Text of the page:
Saturday, November 17, 2012
State Tax Refunds And Debit Cards
I have noticed that more and more states are increasingly requiring individual income tax refunds to be electronically deposited or received on a debit card.
What got me thinking about this is Virginia’s decision to require electronic refunds, beginning with the 2013 tax season. One can have his/her refund electronically deposited or loaded onto a debit card. There will be no physical checks.
Virginia is joining Louisiana and Oklahoma with its electronic refund/debit card policy.
I find myself recalling IRS issues with identity theft and debit cards this past filing season. The IRS has estimated that more than $5 billion was refunded to identity thieves in 2011. A majority of these cases used direct deposits, including debit cards. Thieves prefer debit cards to a paper check, which may require a photo ID matching the taxpayer’s name to cash it. Makes sense.
So what does the identity thief need? He needs a name and social security number, preferably from someone who will not be filing a tax return. An address would also be nice. Find a foreclosed house. Maybe put a new mailbox on it. The thief fills out a tax return, making up the wages, withholdings and so on. As long as he is the first person using the identity for the tax year, it is – as one U.S. Attorney phrased it – a “remarkably simple crime to commit.” Couple this with a hard-to-trace debit card, and the IRS is almost sending cash through the mail.
Do you find yourself wondering how it is cheaper for a state to issue debit cards rather than a physical check? Say that Kentucky issues 1,200,000 refunds using physical checks. Kentucky has the cost of the checks, plus equipment, personnel costs and postage. If Kentucky associates with a debit-card-issuing institution (I am thinking the to-be-formed Hamilton Bank of the Bluegrass, as an example), they instead send one transfer to The Hamilton Bank, as well as a data base of the individual refunds. No mess, no fuss. One can see the savings to Kentucky.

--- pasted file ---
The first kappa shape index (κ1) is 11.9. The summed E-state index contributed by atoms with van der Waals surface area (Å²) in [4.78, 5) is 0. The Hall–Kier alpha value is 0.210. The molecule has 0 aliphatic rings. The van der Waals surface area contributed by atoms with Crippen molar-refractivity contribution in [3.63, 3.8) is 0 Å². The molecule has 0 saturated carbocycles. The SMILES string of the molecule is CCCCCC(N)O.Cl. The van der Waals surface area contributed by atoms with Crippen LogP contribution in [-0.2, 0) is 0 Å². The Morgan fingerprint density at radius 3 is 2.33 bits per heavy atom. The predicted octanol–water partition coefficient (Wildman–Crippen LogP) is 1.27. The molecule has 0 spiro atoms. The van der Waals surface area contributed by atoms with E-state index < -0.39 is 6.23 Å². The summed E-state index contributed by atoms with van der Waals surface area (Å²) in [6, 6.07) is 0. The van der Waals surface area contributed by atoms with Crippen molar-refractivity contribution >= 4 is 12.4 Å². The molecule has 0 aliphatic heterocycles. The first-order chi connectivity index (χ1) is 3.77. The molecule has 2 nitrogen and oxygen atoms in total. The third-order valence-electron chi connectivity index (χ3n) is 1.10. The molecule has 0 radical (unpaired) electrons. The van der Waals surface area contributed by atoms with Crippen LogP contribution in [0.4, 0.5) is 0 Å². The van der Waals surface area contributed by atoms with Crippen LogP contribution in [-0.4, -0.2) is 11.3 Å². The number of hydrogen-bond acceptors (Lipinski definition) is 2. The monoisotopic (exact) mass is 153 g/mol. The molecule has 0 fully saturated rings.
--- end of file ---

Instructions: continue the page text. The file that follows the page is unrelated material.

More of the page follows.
I would – I mean The Hamilton Bank of the Bluegrass would – issue the debit cards. How does The Hamilton Bank make money? First, there would be the float while the debit cards carry balances. Second, there could be merchant fees upon use of the card. Third, The Hamilton Bank would allow one to withdraw cash, but only at conveniently-located-Hamilton-Bank-ATM locations in greater Cincinnati, northern Kentucky and the Bluegrass. Any other ATM’s would trigger a fee. Fourth, The Hamilton Bank would charge fees for inactivity, replacement cards and etc. I am thinking this could be a sweet deal for me, er… I mean The Hamilton Bank of the Bluegrass.Kidding aside, I do understand the states’ interest in moving tax administration to an all-electronic format. Practitioners have already seen some of the advantages of electronic processing: verification of receipt and filing, record of filings and payments, transcript deliveries and etc. Electronic refunds fit into this structure. However, the government cannot electronically refund to someone who does not have a bank account, which is how we wind up talking about preloaded debit cards.